June 16, 2024

UAE pledges unmatchable investment in The Telegraph

Despite its wealth, senior editorial managers and writers have raised concerns over the involvement of IMI, which is effectively an arm of the state. It is controlled by Sheikh Mansour bin Zayed Al Nahyan, the vice-president of the UAE and owner of Manchester City.

The proposed takeover is currently in limbo pending an investigation of its potential threat to the public interest by Ofcom. The media regulator is scheduled to deliver its report to the Culture Secretary Lucy Frazer by 11 March. She could then order months of further investigation by the Competition and Markets Authority (CMA), which could ultimately lead to the deal being blocked.

Mr Raad, a former CNN executive and close ally of Jeff Zucker, the head of RedBird IMI, again set out undertakings which they argue will protect The Telegraph from any UAE interference. They include an editorial trust board and legal guarantees that IMI will be a passive investor only.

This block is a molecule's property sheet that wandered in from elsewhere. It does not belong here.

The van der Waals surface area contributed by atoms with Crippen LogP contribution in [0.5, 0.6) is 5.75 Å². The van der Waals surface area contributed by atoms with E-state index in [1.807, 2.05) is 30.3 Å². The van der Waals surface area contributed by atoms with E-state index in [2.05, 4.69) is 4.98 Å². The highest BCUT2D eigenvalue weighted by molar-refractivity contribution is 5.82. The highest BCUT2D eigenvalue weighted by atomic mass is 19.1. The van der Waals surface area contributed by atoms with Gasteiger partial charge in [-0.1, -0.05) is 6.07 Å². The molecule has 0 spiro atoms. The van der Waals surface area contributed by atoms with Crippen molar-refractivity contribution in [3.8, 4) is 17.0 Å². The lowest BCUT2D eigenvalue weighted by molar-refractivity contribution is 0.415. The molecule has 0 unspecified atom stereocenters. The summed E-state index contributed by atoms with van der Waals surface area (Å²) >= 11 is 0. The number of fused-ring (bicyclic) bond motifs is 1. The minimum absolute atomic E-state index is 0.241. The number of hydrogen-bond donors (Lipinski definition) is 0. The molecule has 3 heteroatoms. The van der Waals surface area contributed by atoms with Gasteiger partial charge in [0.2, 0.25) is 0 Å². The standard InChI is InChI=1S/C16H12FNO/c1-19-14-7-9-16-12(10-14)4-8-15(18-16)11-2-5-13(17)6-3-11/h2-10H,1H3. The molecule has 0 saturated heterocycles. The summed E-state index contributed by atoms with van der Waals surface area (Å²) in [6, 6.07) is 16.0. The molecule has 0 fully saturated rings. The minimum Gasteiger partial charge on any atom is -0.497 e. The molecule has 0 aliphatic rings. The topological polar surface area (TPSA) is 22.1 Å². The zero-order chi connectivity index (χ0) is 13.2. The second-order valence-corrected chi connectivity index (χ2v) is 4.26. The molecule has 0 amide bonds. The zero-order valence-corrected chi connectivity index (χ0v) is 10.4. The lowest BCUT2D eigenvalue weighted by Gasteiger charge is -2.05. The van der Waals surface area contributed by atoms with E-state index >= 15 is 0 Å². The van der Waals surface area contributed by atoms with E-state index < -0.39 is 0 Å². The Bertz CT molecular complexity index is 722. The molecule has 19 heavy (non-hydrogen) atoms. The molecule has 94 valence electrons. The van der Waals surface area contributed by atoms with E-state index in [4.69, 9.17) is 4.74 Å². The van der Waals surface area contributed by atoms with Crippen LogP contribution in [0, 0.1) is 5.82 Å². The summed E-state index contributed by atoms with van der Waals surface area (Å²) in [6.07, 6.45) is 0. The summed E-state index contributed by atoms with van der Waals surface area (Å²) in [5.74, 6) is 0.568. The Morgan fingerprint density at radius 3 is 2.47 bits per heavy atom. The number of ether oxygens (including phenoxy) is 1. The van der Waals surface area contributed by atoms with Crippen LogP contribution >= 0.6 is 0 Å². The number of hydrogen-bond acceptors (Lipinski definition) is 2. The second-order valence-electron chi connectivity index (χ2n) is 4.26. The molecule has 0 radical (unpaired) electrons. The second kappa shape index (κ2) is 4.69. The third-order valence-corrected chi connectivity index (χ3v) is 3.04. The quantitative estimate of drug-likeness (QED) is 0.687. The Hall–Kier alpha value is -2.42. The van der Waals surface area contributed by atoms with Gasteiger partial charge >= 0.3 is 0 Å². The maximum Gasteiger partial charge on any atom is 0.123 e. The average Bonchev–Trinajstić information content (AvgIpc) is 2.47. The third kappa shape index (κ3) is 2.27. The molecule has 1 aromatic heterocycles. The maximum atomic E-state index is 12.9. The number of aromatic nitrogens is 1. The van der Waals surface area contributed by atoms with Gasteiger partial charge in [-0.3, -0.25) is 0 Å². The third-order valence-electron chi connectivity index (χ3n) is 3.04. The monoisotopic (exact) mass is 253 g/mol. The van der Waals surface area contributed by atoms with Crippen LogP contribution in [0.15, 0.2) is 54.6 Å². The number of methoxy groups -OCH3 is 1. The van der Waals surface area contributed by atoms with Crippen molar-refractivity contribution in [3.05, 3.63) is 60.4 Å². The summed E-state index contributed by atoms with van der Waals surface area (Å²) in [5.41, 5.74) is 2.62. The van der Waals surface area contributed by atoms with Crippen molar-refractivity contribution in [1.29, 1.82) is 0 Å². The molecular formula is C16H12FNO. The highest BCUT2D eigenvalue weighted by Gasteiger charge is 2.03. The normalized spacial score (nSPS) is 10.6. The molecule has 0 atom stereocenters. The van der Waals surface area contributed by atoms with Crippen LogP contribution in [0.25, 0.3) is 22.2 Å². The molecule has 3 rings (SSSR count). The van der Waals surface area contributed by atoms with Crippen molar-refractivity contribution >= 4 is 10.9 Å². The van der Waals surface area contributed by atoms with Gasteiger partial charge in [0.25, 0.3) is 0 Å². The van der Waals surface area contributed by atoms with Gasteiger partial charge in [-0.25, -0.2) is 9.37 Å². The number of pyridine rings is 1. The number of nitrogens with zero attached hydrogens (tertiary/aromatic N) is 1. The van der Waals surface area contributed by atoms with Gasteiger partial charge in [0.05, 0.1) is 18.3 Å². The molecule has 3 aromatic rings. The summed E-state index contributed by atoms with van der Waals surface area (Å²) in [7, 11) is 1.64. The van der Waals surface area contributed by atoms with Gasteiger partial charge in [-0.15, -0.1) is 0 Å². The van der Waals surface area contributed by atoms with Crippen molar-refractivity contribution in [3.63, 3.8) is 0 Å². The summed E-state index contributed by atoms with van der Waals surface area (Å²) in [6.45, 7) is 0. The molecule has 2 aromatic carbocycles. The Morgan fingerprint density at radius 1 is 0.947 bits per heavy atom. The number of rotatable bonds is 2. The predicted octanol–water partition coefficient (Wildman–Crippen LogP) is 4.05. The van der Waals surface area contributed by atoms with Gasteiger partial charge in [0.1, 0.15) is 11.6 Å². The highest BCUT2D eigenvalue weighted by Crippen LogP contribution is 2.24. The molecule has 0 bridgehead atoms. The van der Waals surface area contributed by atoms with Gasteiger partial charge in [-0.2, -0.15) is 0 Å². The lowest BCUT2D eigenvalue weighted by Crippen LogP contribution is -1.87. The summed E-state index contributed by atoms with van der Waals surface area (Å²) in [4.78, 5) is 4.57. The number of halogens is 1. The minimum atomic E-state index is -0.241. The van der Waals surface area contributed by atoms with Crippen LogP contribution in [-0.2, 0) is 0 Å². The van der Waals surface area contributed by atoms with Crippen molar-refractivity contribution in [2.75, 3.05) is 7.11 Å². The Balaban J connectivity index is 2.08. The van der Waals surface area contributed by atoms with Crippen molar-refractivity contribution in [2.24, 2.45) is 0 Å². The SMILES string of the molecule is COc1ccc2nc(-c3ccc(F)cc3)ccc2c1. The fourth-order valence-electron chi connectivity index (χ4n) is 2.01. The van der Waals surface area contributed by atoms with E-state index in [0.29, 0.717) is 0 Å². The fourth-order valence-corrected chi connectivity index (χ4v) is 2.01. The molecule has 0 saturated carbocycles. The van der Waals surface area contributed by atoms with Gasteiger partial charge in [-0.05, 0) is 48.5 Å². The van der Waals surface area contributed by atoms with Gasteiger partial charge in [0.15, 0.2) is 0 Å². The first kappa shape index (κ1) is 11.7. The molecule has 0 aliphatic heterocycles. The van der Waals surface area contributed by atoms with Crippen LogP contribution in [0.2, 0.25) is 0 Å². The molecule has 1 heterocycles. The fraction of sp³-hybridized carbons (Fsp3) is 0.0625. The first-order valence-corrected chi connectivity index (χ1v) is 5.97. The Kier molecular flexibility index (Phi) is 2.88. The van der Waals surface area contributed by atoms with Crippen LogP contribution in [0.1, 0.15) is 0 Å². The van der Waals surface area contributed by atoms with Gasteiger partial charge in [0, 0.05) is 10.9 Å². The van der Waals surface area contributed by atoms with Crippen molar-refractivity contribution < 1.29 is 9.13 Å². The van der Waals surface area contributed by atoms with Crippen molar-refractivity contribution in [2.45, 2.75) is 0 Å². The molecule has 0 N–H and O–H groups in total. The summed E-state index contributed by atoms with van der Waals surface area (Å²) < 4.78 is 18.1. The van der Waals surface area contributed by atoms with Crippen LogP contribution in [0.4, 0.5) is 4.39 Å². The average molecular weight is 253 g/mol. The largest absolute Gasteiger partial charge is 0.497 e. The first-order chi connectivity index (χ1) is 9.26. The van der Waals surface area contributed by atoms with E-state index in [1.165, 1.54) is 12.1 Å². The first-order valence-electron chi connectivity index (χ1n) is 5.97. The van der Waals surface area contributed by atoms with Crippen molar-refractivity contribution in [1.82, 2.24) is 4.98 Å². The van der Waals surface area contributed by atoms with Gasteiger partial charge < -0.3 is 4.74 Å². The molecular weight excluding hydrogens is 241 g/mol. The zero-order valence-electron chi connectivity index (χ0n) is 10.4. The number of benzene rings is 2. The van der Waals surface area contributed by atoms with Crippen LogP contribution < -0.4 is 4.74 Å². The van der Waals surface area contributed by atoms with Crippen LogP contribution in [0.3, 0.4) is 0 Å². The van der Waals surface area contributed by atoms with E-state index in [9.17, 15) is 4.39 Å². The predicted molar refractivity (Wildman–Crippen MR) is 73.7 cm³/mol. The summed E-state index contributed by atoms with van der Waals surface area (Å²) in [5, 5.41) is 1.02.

RedBird, a US private equity firm providing 25pc of the £600m price, would be responsible for the management of The Telegraph.

Mr Raad said that The Times editorial board, established when Rupert Murdoch bought the newspaper in 1981 and intended to protect it from his influence, was viewed as ineffective until it was scrapped in 2022. But he argued that the Telegraph editorial trust board would have real powers backed by the law.

Mr Raad said: “We all know that in the past promises were made, only to be broken almost before the ink on the newsprint was dry.

“We have learned the lessons of News Corp, when promises were made that were never fully kept about The Times. Ours meet the far higher standard of enforceability.”

IMI faces cross-party opposition in Parliament, including from Sir Iaan Duncan Smith, the former Conservative leader, who has warned that state ownership of a significant news outlet would set “dangerous precedent for other democracies”.

This week Fraser Nelson, the editor of The Spectator, appeared before a Lords select committee. He urged an amendment to the Media Bill, which is making its way through Parliament, to outlaw media ownership by foreign states.

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